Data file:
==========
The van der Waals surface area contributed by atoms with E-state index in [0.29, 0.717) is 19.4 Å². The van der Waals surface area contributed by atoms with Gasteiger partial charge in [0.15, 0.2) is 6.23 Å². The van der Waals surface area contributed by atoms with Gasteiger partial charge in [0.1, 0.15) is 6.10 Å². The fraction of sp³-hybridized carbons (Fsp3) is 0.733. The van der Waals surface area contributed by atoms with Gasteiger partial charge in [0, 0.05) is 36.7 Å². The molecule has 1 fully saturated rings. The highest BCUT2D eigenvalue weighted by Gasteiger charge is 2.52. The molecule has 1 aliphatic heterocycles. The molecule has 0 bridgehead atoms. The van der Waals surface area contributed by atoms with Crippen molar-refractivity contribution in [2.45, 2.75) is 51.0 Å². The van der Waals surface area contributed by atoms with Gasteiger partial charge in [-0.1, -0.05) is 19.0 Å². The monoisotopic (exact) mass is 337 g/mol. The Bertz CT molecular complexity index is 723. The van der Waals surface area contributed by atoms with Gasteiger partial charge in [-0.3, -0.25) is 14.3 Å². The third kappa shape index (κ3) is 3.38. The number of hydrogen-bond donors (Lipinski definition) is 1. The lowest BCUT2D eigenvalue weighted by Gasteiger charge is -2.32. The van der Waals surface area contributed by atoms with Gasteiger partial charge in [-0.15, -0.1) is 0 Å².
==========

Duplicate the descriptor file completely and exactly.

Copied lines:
The van der Waals surface area contributed by atoms with E-state index in [0.29, 0.717) is 19.4 Å². The van der Waals surface area contributed by atoms with Gasteiger partial charge in [0.15, 0.2) is 6.23 Å². The van der Waals surface area contributed by atoms with Gasteiger partial charge in [0.1, 0.15) is 6.10 Å². The fraction of sp³-hybridized carbons (Fsp3) is 0.733. The van der Waals surface area contributed by atoms with Gasteiger partial charge in [0, 0.05) is 36.7 Å². The molecule has 1 fully saturated rings. The highest BCUT2D eigenvalue weighted by Gasteiger charge is 2.52. The molecule has 1 aliphatic heterocycles. The molecule has 0 bridgehead atoms. The van der Waals surface area contributed by atoms with Crippen molar-refractivity contribution in [2.45, 2.75) is 51.0 Å². The van der Waals surface area contributed by atoms with Gasteiger partial charge in [-0.1, -0.05) is 19.0 Å². The monoisotopic (exact) mass is 337 g/mol. The Bertz CT molecular complexity index is 723. The van der Waals surface area contributed by atoms with Gasteiger partial charge in [-0.3, -0.25) is 14.3 Å². The third kappa shape index (κ3) is 3.38. The number of hydrogen-bond donors (Lipinski definition) is 1. The lowest BCUT2D eigenvalue weighted by Gasteiger charge is -2.32. The van der Waals surface area contributed by atoms with Gasteiger partial charge in [-0.15, -0.1) is 0 Å².